Female Aviators Earhart

Source: WordPress

Before “Coffee, Tea or Me” there was Amelia Earhart, the headstrong, accomplished pilot who disappeared during a flight around the world in 1937. But Earhart was one of many women who punched society’s expectations in the chops and learned to fly. Some of these women would make the ultimate sacrifice for their passions just as she did, but they’d also inspire countless other flying aces and pave the way for inclusive aviation innovation.

Harriet Quimby

Female Aviators Quimby

Source: WordPress

Humble beginnings wouldn’t stop Harriet Quimby from soaring above. Born in 1875 on a small farm in Arcadia, Michigan, Quimby was the first woman to earn a pilot’s license in the United States.

Female Aviators Quimby Moisant

Quimby, right, poses with fellow aviatrix, Matilde Moisant.
Source: Wikimedia

She was also the first woman to fly across the English Channel, but bad timing would steal her thunder: the Titanic sank during her crossing and dominated the headlines.

Female Aviators Quimby Plane

Source: WordPress

Quimby died while flying in the Third Annual Boston Aviation Meet in 1912 when, for unknown reasons, her monoplane pitched forward and she was ejected from the aircraft, along with her passenger, William Williard. In 2012, she was inducted into the Long Island Air and Space Hall of Fame.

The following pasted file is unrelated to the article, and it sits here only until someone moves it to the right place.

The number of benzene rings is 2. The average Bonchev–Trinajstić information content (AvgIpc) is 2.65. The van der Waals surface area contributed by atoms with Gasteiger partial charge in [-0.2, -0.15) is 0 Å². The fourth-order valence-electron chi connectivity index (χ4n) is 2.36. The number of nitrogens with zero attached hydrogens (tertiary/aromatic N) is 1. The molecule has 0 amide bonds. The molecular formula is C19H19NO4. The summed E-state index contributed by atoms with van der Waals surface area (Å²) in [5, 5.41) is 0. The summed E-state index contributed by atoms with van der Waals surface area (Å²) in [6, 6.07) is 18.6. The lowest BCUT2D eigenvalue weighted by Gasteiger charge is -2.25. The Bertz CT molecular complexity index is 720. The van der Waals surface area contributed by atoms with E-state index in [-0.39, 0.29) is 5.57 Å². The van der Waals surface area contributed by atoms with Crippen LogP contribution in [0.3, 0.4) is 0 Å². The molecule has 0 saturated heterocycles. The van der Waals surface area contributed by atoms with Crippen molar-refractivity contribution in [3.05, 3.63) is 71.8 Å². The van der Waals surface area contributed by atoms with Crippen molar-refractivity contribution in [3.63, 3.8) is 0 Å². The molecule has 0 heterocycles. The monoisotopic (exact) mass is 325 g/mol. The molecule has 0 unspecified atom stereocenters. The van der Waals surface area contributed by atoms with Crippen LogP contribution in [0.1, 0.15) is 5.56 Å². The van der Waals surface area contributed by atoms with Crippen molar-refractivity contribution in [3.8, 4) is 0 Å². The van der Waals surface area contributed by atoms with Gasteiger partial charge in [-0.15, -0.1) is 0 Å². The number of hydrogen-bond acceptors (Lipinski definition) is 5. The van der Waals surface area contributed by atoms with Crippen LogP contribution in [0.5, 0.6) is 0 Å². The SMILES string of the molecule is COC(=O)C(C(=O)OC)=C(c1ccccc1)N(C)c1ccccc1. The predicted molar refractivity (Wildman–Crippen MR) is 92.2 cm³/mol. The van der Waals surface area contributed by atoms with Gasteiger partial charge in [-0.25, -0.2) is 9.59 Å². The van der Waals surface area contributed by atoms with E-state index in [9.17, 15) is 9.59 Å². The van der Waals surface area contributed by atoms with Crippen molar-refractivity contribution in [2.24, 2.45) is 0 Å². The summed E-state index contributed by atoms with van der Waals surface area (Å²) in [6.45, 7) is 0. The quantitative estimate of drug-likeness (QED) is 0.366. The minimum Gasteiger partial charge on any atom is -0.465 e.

Raymonde de LaRoche

Female Aviators Laroche

Source: Wikimedia

The first aviatrix in the world, Raymonde de LaRoche would set two women’s altitude records, one distance record and earn the nickname Baroness, inspired by the Red Baron. She went on to win the Femina Cup for a nonstop four-hour flight.

LaRoche was originally an actress and singer, but was praised for her bravery and audacity instead of her beauty.

Her boldness was proven when she survived two plane crashes, as well as a tragic car wreck in 1912 that killed aviation pioneer Charles Voisin. LaRoche’s luck ran out in 1919 while co-piloting an experimental airplane. The plane took a dive while landing, and LaRoche was killed.

Susan Sims
When she's not fighting crime or cleaning the garbage disposal, you can find Susan writing about travel, science and things that go bump in the night.
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